venom or zootoxin, any of a variety of poisonous substances produced by animals. In poisonous snakes, venom is secreted in two poison glands, one on each side of the upper jaw, and enters the fang by a duct. Snake venom is a complex substance, containing various enzymes and toxins. Venoms differ in their effect according to the preponderance in them of hemotoxic, hemolytic, or neurotoxic agents. Hemotoxins perforate the blood vessels, causing hemorrhage, and hemolysins dissolve the red blood cells. The venom of the fer-de-lance is chiefly hemotoxic; that of the rattlesnake, the copperhead, and the moccasin is both hemotoxic and hemolytic. Neurotoxins produce paralysis, often of the nerve centers that control breathing, thus causing a quicker death from suffocation. Cobras, coral snakes, scorpions, and spiders produce neurotoxic venoms. The venom of the gaboon viper is both hemotoxic and neurotoxic. Venoms may also contain agglutinins, which promote coagulation of blood, or anticoagulants, which have the opposite effect. The venoms of various snakes have been used medicinally, according to their specific properties, as painkillers (in arthritis, cancer, and leprosy), antispasmodics (in epilepsy and asthma), and blood coagulants (in hemophilia). The venom of the Russell's viper has been used as a coagulant in tonsillectomies and for bleeding gums. The effect of any snakebite necessarily depends on the quantity and kind of toxin it contains, as well as on the resistance of the victim. Immune serum against snake venom, or antivenin, can be prepared by repeatedly injecting sublethal doses of venom into an animal such as the horse. The immune serum thereby produced in the animal can be extracted and used to treat snakebite victims. Poisons are produced by animal species of every phylum; examples include the poison in the rounded warts of the skin of toads, the venoms of spiders, scorpions, bees, and other arthropods, and the poison of jellyfish and other coelenterates. See also toxin.

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venom

ven·om / ˈvenəm/ • n. poisonous fluid secreted by animals such as snakes and scorpions and typically injected into prey or aggressors by biting or stinging. ∎ fig. extreme malice and bitterness shown in someone's attitudes, speech, or actions: his voice was full of venom. ORIGIN: Middle English: from Old French venim, variant of venin, from an alteration of Latin venenum ‘poison.’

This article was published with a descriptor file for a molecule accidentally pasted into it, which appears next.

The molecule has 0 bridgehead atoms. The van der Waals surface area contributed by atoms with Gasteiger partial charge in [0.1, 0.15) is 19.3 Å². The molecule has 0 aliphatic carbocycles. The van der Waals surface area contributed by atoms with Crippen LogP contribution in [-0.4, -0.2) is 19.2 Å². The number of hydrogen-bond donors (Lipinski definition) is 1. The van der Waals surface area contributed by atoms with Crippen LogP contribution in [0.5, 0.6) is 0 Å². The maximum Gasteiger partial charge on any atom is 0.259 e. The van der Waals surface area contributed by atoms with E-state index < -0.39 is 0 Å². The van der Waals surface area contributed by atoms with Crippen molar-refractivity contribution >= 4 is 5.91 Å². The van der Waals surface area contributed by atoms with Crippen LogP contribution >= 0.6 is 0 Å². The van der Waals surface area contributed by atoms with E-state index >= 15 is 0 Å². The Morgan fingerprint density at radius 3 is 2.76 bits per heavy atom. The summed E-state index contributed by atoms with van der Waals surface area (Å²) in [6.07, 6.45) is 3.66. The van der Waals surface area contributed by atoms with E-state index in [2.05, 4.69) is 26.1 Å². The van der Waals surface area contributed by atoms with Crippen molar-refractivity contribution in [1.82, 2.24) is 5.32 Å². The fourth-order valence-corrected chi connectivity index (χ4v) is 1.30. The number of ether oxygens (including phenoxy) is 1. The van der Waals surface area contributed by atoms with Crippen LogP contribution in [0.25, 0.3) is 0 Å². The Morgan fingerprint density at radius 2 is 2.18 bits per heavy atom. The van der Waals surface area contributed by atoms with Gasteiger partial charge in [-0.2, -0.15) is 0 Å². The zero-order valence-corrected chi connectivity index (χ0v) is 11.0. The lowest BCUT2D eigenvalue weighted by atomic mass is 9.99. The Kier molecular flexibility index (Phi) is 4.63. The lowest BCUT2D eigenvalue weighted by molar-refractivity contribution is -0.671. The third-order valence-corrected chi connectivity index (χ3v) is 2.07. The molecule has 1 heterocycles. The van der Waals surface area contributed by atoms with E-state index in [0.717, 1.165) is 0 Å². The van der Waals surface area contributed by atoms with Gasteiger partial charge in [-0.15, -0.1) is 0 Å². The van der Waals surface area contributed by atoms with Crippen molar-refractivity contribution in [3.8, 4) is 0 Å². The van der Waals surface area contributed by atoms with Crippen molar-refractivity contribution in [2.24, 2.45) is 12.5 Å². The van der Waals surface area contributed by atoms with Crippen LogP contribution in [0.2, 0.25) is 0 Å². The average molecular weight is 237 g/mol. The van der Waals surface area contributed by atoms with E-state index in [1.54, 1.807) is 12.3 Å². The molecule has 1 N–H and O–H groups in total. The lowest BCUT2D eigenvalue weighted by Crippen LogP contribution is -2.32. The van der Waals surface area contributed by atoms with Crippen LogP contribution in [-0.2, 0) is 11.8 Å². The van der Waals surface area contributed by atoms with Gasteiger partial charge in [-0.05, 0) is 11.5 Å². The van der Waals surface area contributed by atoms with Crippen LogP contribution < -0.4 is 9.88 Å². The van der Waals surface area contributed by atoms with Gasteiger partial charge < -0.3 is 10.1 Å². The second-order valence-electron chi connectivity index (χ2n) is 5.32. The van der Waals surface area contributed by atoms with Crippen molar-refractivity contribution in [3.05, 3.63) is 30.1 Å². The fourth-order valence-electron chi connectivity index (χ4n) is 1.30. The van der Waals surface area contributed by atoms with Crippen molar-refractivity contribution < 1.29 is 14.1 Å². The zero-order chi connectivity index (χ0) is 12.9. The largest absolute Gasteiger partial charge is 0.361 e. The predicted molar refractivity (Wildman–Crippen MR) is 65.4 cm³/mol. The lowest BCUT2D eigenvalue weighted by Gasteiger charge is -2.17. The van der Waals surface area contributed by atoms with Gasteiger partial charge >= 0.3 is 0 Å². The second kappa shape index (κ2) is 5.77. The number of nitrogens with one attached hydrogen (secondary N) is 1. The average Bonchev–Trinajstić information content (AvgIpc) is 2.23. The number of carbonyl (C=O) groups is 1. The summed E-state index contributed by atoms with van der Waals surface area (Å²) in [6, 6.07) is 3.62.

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venomous

ven·om·ous / ˈvenəməs/ • adj. (of animals, esp. snakes, or their parts) secreting venom; capable of injecting venom by means of a bite or sting. ∎ fig. (of a person or their behavior) full of malice or spite: she replied with a venomous glance. DERIVATIVES: ven·om·ous·ly adv.ven·om·ous·ness n.

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venom

venom poison, lit. and fig. XIII. ME. venim — OF. venim, (also mod.) vénin :- Rom. *venīmen, alt. of L. venēnum potion, drug, poison.
So venomous †pernicious XIII; poisonous XIV. — (O)F. venimeux.

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"venom." The Concise Oxford Dictionary of English Etymology. . Encyclopedia.com. 18 Aug. 2017 <http://www.encyclopedia.com>.

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venom

venom from the Latin venenem, meaning poison. Refers to the poisonous fluid secreted by some snakes and spiders and injected into the victim by a bite or sting.

Alan W. Cuthbert


See poisons.

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venom

venom (ven-ŏm) n. the poisonous material produced by snakes, scorpions, etc. Some venoms produce no more than local pain and swelling; others can prove lethal.

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venom

venom •minimum • maximum • optimum •chrysanthemum, helianthemum •cardamom • Pergamum • sesamum •per annum • magnum • damnum •Arnhem, Barnum •envenom, venom •interregnum • Cheltenham • arcanum •duodenum, plenum •platinum • antirrhinum • Bonham •summum bonum • Puttnam •ladanum • molybdenum • laudanum •origanum, polygonum •organum • tympanum •laburnum, sternum •gingham • Gillingham • Birmingham •Cunningham • Walsingham •Nottingham • wampum • carom •Abram • panjandrum • tantrum •angstrom • alarum • candelabrum •plectrum, spectrum •arum, harem, harum-scarum, Sarum •sacrum, simulacrum •maelstrom • cerebrum • pyrethrum •Ingram •sistrum, Tristram •Hiram •grogram, pogrom •nostrum, rostrum •cockalorum, decorum, forum, jorum, Karakoram, Karakorum, Mizoram, pons asinorum, quorum •wolfram • fulcrum • Durham •conundrum • buckram • lustrum •serum, theorem •labarum • marjoram • pittosporum •Rotherham • Bertram

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venomous

venomous •Lammas • Cadmus • Las Palmas •chiasmus, Erasmus •Nostradamus •famous, ignoramus, Seamus, shamus •Polyphemus, Remus •grimace • Michaelmas •Christmas, isthmus •litmus •animus, equanimous, magnanimous, pusillanimous, unanimous •anonymous, eponymous, Hieronymus, pseudonymous, synonymous •Septimus •Mimas, primus, thymus, timeous •Thomas •enormous, ginormous •brumous, hummus, humous, humus, spumous, strumous •blasphemous •bigamous, polygamous, trigamous •endogamous, monogamous •calamus, hypothalamus, thalamus •venomous •autonomous, bonhomous, heteronomous •Pyramus •dichotomous, hippopotamus, trichotomous •Thermos